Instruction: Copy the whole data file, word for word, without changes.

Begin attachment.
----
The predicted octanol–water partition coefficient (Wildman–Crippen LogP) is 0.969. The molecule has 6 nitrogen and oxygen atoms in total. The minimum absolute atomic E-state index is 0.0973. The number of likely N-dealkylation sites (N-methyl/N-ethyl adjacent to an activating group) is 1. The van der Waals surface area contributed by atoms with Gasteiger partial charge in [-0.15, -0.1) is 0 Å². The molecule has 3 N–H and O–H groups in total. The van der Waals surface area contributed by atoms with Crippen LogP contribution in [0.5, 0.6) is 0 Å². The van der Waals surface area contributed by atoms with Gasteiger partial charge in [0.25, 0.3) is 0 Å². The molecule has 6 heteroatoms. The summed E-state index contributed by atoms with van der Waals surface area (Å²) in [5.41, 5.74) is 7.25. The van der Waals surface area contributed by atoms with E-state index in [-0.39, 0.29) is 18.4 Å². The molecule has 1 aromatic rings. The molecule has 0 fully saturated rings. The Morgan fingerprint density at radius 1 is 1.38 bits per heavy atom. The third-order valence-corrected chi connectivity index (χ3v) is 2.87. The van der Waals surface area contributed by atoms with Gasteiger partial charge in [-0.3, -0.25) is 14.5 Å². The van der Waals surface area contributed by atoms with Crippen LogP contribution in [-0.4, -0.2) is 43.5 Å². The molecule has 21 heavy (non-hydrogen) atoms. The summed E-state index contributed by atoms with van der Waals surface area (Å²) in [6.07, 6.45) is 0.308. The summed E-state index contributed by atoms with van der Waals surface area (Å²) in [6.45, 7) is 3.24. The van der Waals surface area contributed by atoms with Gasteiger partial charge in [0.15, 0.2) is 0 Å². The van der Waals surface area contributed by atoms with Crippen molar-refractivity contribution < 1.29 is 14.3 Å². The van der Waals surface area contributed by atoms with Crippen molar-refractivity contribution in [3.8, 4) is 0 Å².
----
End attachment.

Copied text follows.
The predicted octanol–water partition coefficient (Wildman–Crippen LogP) is 0.969. The molecule has 6 nitrogen and oxygen atoms in total. The minimum absolute atomic E-state index is 0.0973. The number of likely N-dealkylation sites (N-methyl/N-ethyl adjacent to an activating group) is 1. The van der Waals surface area contributed by atoms with Gasteiger partial charge in [-0.15, -0.1) is 0 Å². The molecule has 3 N–H and O–H groups in total. The van der Waals surface area contributed by atoms with Crippen LogP contribution in [0.5, 0.6) is 0 Å². The van der Waals surface area contributed by atoms with Gasteiger partial charge in [0.25, 0.3) is 0 Å². The molecule has 6 heteroatoms. The summed E-state index contributed by atoms with van der Waals surface area (Å²) in [5.41, 5.74) is 7.25. The van der Waals surface area contributed by atoms with E-state index in [-0.39, 0.29) is 18.4 Å². The molecule has 1 aromatic rings. The molecule has 0 fully saturated rings. The Morgan fingerprint density at radius 1 is 1.38 bits per heavy atom. The third-order valence-corrected chi connectivity index (χ3v) is 2.87. The van der Waals surface area contributed by atoms with Gasteiger partial charge in [-0.3, -0.25) is 14.5 Å². The van der Waals surface area contributed by atoms with Crippen LogP contribution in [-0.4, -0.2) is 43.5 Å². The molecule has 21 heavy (non-hydrogen) atoms. The summed E-state index contributed by atoms with van der Waals surface area (Å²) in [6.07, 6.45) is 0.308. The summed E-state index contributed by atoms with van der Waals surface area (Å²) in [6.45, 7) is 3.24. The van der Waals surface area contributed by atoms with Gasteiger partial charge in [0.15, 0.2) is 0 Å². The van der Waals surface area contributed by atoms with Crippen molar-refractivity contribution < 1.29 is 14.3 Å². The van der Waals surface area contributed by atoms with Crippen molar-refractivity contribution in [3.8, 4) is 0 Å².